Ask someone if the they regularly crave sugar, and they will likely answer, "Yes".
Over the last five years a plethora of research has been published on the negative impacts that the over-consumption of sugar can have on our bodies. Sure, this research is helpful in pin-pointing exactly what sugar does in the body, however, what it doesn't do is explain WHY we crave sugar, and WHAT to do about it.
Knowing WHY you crave sugar, despite the fact that we know it can harm our bodies, will help us to find the solution in preventing the cravings.
If you experience constant (daily/hourly) sugar cravings here are some of the culprits:
1. Lack of sleep
Sleep is super important in the blood sugar balancing act. When people are sleep deprived, they typically feel low energy. The feelings of fatigue and low motivation from lack of sleep, tend to push people toward eating sugary foods so that they can experience the infamous "sugar high".
Oddly enough, this becomes a vicious cycle. Why?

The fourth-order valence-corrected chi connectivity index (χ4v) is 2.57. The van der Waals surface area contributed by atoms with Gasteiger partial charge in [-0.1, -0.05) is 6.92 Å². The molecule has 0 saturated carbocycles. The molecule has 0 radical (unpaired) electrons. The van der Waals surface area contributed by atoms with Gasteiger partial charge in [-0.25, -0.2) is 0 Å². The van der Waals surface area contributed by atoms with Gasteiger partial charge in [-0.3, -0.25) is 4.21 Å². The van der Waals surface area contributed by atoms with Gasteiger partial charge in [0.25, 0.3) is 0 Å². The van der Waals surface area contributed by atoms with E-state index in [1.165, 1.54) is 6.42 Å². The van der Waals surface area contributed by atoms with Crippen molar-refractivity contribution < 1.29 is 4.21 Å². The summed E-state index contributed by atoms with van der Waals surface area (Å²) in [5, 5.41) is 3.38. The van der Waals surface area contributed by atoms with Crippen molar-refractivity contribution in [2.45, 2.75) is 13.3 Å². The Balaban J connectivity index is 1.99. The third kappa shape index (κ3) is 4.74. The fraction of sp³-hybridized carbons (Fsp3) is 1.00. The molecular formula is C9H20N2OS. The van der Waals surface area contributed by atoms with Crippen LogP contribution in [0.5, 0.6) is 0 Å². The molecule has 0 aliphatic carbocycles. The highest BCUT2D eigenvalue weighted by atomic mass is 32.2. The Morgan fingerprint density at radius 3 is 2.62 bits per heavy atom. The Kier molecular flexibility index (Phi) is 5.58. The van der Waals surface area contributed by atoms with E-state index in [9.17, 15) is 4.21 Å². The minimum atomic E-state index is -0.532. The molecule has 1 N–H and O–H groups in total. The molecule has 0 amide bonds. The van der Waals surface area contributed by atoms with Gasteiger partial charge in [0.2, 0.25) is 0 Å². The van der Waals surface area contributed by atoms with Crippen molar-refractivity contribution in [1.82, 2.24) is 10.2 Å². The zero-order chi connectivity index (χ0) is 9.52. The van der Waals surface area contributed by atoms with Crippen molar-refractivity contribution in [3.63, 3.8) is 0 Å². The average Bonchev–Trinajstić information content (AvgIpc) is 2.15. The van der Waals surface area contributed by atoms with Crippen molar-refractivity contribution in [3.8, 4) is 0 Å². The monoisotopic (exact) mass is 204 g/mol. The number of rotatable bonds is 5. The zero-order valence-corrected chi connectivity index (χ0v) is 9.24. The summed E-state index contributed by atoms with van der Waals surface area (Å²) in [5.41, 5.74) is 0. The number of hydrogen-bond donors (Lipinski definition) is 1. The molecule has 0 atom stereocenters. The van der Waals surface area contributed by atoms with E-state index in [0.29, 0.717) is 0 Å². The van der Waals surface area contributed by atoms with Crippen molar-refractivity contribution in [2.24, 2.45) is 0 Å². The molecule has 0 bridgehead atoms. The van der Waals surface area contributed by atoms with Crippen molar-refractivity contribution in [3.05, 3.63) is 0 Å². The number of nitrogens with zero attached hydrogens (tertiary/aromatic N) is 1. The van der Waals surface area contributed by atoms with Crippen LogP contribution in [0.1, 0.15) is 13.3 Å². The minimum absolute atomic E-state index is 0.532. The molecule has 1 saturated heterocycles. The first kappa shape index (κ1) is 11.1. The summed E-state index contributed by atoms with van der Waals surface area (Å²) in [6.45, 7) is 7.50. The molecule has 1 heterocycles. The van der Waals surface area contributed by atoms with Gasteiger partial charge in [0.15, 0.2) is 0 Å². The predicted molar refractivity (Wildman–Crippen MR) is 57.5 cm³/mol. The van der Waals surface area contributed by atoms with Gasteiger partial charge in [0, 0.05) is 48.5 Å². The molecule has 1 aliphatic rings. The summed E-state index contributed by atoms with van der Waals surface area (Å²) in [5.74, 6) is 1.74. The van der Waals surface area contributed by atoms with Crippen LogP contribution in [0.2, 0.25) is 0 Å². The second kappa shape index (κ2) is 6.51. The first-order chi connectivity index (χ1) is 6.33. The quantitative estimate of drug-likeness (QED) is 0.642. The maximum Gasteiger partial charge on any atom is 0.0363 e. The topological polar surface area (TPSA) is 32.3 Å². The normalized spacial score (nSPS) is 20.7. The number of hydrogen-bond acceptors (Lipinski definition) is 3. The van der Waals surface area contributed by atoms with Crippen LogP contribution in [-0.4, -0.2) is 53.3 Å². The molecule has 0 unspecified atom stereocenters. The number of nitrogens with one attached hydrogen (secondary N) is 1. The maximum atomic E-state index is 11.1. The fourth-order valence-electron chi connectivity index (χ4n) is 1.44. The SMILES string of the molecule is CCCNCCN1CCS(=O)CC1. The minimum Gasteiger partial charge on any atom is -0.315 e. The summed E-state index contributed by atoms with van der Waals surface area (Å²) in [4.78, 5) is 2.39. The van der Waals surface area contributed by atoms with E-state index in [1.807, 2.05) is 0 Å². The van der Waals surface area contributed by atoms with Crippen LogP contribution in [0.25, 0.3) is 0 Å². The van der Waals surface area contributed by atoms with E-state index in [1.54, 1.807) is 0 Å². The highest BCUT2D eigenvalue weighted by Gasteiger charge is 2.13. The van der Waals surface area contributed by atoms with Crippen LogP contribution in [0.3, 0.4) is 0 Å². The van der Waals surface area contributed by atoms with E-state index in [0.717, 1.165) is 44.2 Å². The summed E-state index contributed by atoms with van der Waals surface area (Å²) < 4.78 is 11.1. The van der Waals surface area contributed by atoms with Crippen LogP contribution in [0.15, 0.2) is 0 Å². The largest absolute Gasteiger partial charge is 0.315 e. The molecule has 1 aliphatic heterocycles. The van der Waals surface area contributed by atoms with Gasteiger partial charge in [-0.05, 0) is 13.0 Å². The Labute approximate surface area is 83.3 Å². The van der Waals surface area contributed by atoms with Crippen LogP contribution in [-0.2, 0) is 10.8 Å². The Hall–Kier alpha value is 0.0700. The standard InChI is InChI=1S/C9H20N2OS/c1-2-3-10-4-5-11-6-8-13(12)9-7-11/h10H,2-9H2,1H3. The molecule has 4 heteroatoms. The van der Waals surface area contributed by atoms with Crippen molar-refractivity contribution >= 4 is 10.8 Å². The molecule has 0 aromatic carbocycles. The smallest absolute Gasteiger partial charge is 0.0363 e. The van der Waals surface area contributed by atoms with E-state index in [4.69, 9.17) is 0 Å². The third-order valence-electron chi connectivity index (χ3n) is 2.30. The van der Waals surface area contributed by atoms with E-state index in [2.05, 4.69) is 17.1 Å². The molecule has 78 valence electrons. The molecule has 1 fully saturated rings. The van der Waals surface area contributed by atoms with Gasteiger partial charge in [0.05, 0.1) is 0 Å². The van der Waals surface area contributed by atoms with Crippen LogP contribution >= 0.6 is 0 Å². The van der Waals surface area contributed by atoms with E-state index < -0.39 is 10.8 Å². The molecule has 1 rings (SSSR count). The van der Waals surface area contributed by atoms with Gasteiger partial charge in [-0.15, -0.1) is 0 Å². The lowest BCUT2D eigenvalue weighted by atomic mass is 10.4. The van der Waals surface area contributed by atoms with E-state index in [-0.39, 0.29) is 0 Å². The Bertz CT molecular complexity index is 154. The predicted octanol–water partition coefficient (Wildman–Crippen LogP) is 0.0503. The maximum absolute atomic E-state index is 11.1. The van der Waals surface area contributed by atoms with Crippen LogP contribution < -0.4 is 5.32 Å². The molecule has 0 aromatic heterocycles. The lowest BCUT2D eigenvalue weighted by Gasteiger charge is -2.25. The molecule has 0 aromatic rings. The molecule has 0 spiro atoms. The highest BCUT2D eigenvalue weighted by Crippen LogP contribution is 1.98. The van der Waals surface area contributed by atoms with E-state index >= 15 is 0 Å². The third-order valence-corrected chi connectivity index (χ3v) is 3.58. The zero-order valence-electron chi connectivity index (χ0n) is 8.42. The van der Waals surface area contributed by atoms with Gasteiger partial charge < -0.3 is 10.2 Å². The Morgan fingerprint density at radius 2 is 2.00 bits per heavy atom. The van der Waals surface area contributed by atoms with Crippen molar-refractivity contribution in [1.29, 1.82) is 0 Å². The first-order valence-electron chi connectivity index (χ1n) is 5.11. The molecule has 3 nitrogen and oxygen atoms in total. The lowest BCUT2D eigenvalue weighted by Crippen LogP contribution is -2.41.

Well, when we are sleep deprived, our bodies don't control insulin as well. Insulin is the key that unlocks your cells so that sugar in the blood stream can be delivered into the cell to make energy (ATP). If the key is missing, then the lock on the cell can't be opened and sugar will stay in the blood stream. And, let me tell you, sugar in the blood stream does no good. In fact, sugar in the blood stream (high blood glucose) can be dangerous.
But, it also makes your cells "feel" low energy because they can't get any sugar to make into fuel.
What happens when the cells can't get sugar from the blood stream, and therefore can't make energy? Yes, you guessed it; what happens is that you crave more sugar. The body misinterprets the lack of sugar in the cell as a lack of sugar in the body. So, even though there is sugar in the blood stream, you crave more sugar (because your cells need it but it's stuck in your blood stream). Then you eat more sugar, and the whole cycle starts over.
Sleep is sugar's worst enemy. Sleep sleep sleep!
2. You are not eating enough protein
Protein increases leptin. Leptin is a chemical that tells your brain you are full. Leptin is your friend. Protein and leptin are friends too. Eat 15 to 40 grams of protein per meal and snack.
Eating protein also decreases ghrelin